SKC goes green

New en­vi­ron­men­tal changes at lo­cal plant in­clude biodegrad­able film

The Covington News - - Local News - By Rachel Oswald

Sev­eral new changes have taken place at the SKC Inc. plant in Cov­ing­ton in­clud­ing the pro­duc­tion of an en­vi­ron­men­tally friendly bio-degrad­able film, a large re­duc­tion in plant wa­ter us­age and the nam­ing of a new chief tech­nol­ogy of­fi­cer.

For­mer Plant Man­ager Jeff Hud­speth was ap­pointed to the po­si­tion of chief tech­nol­ogy of­fi­cer of SKC Inc. at the be­gin­ning of the year. Prior to his pro­mo­tion, Hud­speth had served as plant man­ager since 2002. As CTO, Hud­speth said he will fo­cus on im­prov­ing man­u­fac­tur­ing tech­nol­ogy. Hud­speth will con­tinue to re­port to SKC Inc. Pres­i­dent and CEO Hojo Kim.

Tak­ing Hud­speth’s place as plant man­ager is Tom Gray. Gray joined SKC in 1998 as the na­tional sales di­rec­tor.

As part of SKC’s new cor­po­rate strat­egy, the com­pany has un­der­taken sev­eral en­vi­ron­men­tally friendly ini­tia­tives. Some of those ini­tia­tives in­clude the in­ter­nal re­cy­cling of used film, the in­stal­la­tion of en­ergy ef­fi­cient light­ing, elec­tric mo­tors and elec­tric heaters, in­ter­nal wa­ter re­cy­cling ef­forts and an en­ergy shift from oil to nat­u­ral gas.

“We wanted to make sure that peo­ple un­der­stood that we’re very much aware of the im­pact that we have,” Hud­speth said. “Our en­ergy and wa­ter con­sump­tion tie in. We want to be a re­spon­si­ble com­mu­nity cor­po­ra­tion and to do our part as well.”

Ac­cord­ing to Hud­speth, since 2004 SKC has re­duced its base­line wa­ter con­sump­tion by 77 per­cent. As of Novem­ber 2007, SKC was the city of Cov­ing­ton’s sec­ond largest wa­ter user.

“There’s been some very ma­jor con­cern about wa­ter,” Hud­speth said. “We’ve done a lot of things to cut back our con­sump­tion. It’s im­por­tant that peo­ple un­der­stand that in­dus­try is work­ing to be a good stew­ard.”

While SKC still uses a good deal of wa­ter, Hud­speth said much of the wa­ter the com­pany uses is re­cy­cled in­ter­nally for ad­di­tional man­u­fac­tur­ing us­age.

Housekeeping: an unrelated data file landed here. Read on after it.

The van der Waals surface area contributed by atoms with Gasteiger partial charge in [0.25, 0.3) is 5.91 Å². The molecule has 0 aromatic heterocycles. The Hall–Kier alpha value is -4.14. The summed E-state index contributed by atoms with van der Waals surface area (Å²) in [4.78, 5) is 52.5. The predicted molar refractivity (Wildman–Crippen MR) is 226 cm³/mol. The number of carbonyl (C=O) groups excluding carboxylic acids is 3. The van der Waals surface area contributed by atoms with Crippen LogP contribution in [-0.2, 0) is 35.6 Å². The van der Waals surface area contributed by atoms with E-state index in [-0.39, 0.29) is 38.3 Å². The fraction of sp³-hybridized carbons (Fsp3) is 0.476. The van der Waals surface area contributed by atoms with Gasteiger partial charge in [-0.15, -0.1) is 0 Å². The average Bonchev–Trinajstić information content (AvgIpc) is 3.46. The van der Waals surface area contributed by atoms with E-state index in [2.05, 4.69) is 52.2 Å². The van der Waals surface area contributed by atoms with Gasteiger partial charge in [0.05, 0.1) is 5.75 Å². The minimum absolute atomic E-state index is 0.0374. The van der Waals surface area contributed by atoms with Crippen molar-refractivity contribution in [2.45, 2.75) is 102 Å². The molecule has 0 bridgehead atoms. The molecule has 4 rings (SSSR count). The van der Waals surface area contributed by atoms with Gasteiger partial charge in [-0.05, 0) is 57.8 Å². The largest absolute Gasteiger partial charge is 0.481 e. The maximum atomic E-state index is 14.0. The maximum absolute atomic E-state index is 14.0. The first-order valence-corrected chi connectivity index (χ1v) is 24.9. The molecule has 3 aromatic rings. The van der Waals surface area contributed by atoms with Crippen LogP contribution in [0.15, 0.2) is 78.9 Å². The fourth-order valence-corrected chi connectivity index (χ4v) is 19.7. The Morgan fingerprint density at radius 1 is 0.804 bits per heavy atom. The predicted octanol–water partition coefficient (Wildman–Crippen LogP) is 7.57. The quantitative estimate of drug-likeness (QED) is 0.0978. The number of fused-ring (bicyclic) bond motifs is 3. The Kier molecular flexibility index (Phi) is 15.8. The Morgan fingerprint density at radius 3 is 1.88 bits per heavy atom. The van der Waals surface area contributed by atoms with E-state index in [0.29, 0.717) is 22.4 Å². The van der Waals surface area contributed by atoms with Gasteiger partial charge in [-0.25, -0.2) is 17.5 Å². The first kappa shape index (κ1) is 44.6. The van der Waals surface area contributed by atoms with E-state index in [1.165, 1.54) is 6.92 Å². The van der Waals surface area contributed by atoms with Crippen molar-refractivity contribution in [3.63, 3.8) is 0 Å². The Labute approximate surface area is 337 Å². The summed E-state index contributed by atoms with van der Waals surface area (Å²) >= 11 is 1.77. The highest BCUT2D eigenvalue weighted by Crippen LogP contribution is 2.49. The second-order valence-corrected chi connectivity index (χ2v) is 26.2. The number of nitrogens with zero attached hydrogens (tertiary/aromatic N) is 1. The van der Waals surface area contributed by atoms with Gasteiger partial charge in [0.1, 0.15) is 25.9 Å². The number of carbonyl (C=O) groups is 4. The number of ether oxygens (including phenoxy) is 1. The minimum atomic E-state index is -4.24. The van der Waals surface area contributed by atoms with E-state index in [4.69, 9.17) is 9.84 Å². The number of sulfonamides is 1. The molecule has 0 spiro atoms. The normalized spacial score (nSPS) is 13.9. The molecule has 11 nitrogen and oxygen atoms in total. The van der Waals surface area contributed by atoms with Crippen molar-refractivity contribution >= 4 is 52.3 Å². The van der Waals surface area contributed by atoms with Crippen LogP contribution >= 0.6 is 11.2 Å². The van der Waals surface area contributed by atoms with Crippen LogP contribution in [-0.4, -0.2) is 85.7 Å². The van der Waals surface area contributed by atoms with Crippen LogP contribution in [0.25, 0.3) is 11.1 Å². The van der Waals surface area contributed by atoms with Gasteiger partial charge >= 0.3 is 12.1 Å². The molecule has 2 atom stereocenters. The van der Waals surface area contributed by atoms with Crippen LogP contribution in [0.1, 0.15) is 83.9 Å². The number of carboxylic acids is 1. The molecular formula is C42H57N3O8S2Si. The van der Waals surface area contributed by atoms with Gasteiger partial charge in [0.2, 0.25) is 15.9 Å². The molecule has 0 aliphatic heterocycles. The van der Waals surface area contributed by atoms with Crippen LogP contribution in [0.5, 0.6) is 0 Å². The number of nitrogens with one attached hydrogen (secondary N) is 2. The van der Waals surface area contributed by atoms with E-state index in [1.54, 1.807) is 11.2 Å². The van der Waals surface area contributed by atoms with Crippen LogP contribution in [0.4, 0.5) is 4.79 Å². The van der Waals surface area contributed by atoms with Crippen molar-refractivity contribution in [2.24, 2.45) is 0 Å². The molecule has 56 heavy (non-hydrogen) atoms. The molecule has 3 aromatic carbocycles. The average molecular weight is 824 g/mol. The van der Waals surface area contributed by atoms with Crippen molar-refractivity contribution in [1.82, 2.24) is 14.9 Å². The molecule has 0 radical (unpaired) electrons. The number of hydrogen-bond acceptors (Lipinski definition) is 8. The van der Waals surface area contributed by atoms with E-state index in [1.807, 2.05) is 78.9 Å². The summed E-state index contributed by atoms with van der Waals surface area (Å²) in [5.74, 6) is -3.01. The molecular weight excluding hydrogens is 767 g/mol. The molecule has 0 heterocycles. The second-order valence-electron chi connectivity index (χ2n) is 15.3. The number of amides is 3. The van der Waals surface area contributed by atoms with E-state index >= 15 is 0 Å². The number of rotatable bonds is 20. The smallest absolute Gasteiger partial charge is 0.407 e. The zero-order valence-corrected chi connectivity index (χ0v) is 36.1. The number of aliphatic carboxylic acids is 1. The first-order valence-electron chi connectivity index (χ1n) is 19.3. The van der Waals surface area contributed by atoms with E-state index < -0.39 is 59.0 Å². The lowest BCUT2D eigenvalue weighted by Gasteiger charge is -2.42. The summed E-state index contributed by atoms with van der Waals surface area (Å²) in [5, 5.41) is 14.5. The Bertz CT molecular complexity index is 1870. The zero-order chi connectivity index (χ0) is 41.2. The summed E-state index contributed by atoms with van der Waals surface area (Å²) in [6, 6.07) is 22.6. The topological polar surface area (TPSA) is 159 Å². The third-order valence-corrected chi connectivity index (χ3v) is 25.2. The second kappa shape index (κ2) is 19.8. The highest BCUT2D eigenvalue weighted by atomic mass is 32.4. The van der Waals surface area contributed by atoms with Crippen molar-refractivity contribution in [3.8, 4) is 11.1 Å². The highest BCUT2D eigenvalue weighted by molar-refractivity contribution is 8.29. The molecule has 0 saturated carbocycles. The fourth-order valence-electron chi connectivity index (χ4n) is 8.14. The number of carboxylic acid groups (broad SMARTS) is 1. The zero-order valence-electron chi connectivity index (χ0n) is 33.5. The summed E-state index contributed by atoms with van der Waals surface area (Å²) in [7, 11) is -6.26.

SKC also main­tains more than 200 acres of nat­u­ral wood­lands on its Cov­ing­ton cam­pus with the pur­pose of off­set­ting the fa­cil­ity’s car­bon diox­ide out­put. The Cov­ing­ton fa­cil­ity em­ploys 260 peo­ple to­day.

As part of SKC’s move to­wards more en­vi­ron­men­tally man­u­fac­tur­ing pro­cesses, the com­pany re­cently in­tro­duced a new film pro­duced from biodegrad­able corn starch. The poly­lac­tic acid film called Sky­wel can be used not only in the pack­ag­ing ma­te­ri­als used for food prod­ucts but also for en­ve­lope win­dows, la­bels and tapes.

Ac­cord­ing to in­for­ma­tion made avail­able by SKC, Sky­wel film takes six to 10 weeks to de­com­pose in a com­post heap, two to four months to de­com­pose in a land­fill and two to three years to de­com­pose in wa­ter and soil.

Hud­speth said the price of Sky­wel film is com­pet­i­tive with that of stan­dard polyester film on ac­count of the in­crease in the cost of fos­sil fu­els used in the polyester film man­u­fac­tur­ing process. Hud­speth said the de­vel­op­ment process for Sky­wel film took be­tween three and four years.

Cur­rently Sky­wel film is used in the pack­ag­ing of Fri­toLay bar­be­cue fla­vored chips and chili cheese fla­vored chips Hud­speth said. A tran­si­tion to biodegrad­able film will be driven by con­sumer de­mands for en­vi­ron­men­tally friendly prod­ucts Hud­speth said.

“If there’s a de­mand for that, we want to be in a po­si­tion to fill that,” Hud­speth said. “We are the in­ter­me­di­ary and [the cor­po­rate buy­ers of SKC film] do the con­ver­sion. Based on their mar­ket­ing strat­egy, they’ll set the de­mand for the film.”

So far at least four com­pa­nies have asked for sam­ples of the Sky­wel film.

“A lot of the big pack­ag­ing com­pa­nies are very in­ter­ested in [Sky­wel],” Hud­speth said. “There’s re­ally a very large in­ter­est both in North Amer­ica and South Amer­ica and Europe.”

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